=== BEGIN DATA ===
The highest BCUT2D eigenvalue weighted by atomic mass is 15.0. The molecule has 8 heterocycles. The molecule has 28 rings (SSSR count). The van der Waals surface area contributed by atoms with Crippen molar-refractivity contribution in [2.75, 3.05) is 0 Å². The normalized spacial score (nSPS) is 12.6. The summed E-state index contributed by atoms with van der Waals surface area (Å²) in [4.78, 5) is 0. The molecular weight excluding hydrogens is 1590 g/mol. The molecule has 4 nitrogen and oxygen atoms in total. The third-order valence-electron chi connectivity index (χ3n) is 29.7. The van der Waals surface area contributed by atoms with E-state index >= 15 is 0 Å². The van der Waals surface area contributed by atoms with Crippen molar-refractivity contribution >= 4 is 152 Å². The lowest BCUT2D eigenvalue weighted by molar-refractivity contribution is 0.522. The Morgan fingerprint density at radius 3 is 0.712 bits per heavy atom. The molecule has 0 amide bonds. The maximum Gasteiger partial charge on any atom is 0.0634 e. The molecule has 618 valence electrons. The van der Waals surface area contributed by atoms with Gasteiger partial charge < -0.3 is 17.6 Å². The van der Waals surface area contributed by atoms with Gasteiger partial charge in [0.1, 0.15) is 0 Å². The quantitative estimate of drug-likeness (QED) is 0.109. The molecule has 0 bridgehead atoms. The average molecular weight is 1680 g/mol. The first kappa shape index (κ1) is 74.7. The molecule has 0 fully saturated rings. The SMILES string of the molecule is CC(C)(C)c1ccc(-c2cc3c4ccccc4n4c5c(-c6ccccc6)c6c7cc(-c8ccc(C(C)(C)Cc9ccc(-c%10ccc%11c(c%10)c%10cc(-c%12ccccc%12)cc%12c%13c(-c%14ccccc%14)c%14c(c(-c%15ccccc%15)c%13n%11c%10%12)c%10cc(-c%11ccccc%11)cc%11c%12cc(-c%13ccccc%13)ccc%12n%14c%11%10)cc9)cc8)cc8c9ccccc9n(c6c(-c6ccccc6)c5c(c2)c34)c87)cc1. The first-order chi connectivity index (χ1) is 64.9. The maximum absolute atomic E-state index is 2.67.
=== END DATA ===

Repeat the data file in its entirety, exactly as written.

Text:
The highest BCUT2D eigenvalue weighted by atomic mass is 15.0. The molecule has 8 heterocycles. The molecule has 28 rings (SSSR count). The van der Waals surface area contributed by atoms with Crippen molar-refractivity contribution in [2.75, 3.05) is 0 Å². The normalized spacial score (nSPS) is 12.6. The summed E-state index contributed by atoms with van der Waals surface area (Å²) in [4.78, 5) is 0. The molecular weight excluding hydrogens is 1590 g/mol. The molecule has 4 nitrogen and oxygen atoms in total. The third-order valence-electron chi connectivity index (χ3n) is 29.7. The van der Waals surface area contributed by atoms with E-state index >= 15 is 0 Å². The van der Waals surface area contributed by atoms with Crippen molar-refractivity contribution >= 4 is 152 Å². The lowest BCUT2D eigenvalue weighted by molar-refractivity contribution is 0.522. The Morgan fingerprint density at radius 3 is 0.712 bits per heavy atom. The molecule has 0 amide bonds. The maximum Gasteiger partial charge on any atom is 0.0634 e. The molecule has 618 valence electrons. The van der Waals surface area contributed by atoms with Gasteiger partial charge < -0.3 is 17.6 Å². The van der Waals surface area contributed by atoms with Gasteiger partial charge in [0.1, 0.15) is 0 Å². The quantitative estimate of drug-likeness (QED) is 0.109. The molecule has 0 bridgehead atoms. The average molecular weight is 1680 g/mol. The first kappa shape index (κ1) is 74.7. The molecule has 0 fully saturated rings. The SMILES string of the molecule is CC(C)(C)c1ccc(-c2cc3c4ccccc4n4c5c(-c6ccccc6)c6c7cc(-c8ccc(C(C)(C)Cc9ccc(-c%10ccc%11c(c%10)c%10cc(-c%12ccccc%12)cc%12c%13c(-c%14ccccc%14)c%14c(c(-c%15ccccc%15)c%13n%11c%10%12)c%10cc(-c%11ccccc%11)cc%11c%12cc(-c%13ccccc%13)ccc%12n%14c%11%10)cc9)cc8)cc8c9ccccc9n(c6c(-c6ccccc6)c5c(c2)c34)c87)cc1. The first-order chi connectivity index (χ1) is 64.9. The maximum absolute atomic E-state index is 2.67.